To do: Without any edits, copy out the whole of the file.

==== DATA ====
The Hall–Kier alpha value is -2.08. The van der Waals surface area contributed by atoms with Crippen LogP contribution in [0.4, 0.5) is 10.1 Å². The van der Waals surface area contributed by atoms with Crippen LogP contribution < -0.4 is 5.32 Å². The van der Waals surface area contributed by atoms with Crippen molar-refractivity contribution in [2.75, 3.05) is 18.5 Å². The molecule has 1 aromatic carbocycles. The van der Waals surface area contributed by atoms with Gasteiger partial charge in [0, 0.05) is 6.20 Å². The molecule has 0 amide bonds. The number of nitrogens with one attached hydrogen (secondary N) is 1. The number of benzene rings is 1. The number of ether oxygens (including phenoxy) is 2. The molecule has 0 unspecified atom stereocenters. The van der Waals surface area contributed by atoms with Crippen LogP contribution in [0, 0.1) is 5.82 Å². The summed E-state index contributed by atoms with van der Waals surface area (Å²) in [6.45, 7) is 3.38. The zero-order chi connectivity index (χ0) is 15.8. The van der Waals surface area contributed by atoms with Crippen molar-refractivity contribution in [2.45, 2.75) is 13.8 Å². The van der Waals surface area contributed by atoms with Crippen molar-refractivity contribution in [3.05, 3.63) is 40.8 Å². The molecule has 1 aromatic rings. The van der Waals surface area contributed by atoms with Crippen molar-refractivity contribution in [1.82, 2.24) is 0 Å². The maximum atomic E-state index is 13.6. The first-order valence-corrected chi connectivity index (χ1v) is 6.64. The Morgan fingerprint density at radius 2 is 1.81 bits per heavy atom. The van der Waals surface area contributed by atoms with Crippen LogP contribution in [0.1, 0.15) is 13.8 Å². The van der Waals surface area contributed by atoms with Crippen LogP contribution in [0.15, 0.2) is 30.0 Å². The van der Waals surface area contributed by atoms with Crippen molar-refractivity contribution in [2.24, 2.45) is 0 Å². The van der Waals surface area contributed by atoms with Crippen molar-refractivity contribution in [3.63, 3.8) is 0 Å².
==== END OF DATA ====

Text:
The Hall–Kier alpha value is -2.08. The van der Waals surface area contributed by atoms with Crippen LogP contribution in [0.4, 0.5) is 10.1 Å². The van der Waals surface area contributed by atoms with Crippen LogP contribution < -0.4 is 5.32 Å². The van der Waals surface area contributed by atoms with Crippen molar-refractivity contribution in [2.75, 3.05) is 18.5 Å². The molecule has 1 aromatic carbocycles. The van der Waals surface area contributed by atoms with Gasteiger partial charge in [0, 0.05) is 6.20 Å². The molecule has 0 amide bonds. The number of nitrogens with one attached hydrogen (secondary N) is 1. The number of benzene rings is 1. The number of ether oxygens (including phenoxy) is 2. The molecule has 0 unspecified atom stereocenters. The van der Waals surface area contributed by atoms with Crippen LogP contribution in [0, 0.1) is 5.82 Å². The summed E-state index contributed by atoms with van der Waals surface area (Å²) in [6.45, 7) is 3.38. The zero-order chi connectivity index (χ0) is 15.8. The van der Waals surface area contributed by atoms with Crippen molar-refractivity contribution in [2.45, 2.75) is 13.8 Å². The van der Waals surface area contributed by atoms with Crippen molar-refractivity contribution in [3.05, 3.63) is 40.8 Å². The molecule has 1 aromatic rings. The van der Waals surface area contributed by atoms with Crippen molar-refractivity contribution in [1.82, 2.24) is 0 Å². The maximum atomic E-state index is 13.6. The first-order valence-corrected chi connectivity index (χ1v) is 6.64. The Morgan fingerprint density at radius 2 is 1.81 bits per heavy atom. The van der Waals surface area contributed by atoms with Crippen LogP contribution in [0.1, 0.15) is 13.8 Å². The van der Waals surface area contributed by atoms with Crippen LogP contribution in [0.15, 0.2) is 30.0 Å². The van der Waals surface area contributed by atoms with Crippen molar-refractivity contribution in [2.24, 2.45) is 0 Å². The van der Waals surface area contributed by atoms with Crippen molar-refractivity contribution in [3.63, 3.8) is 0 Å².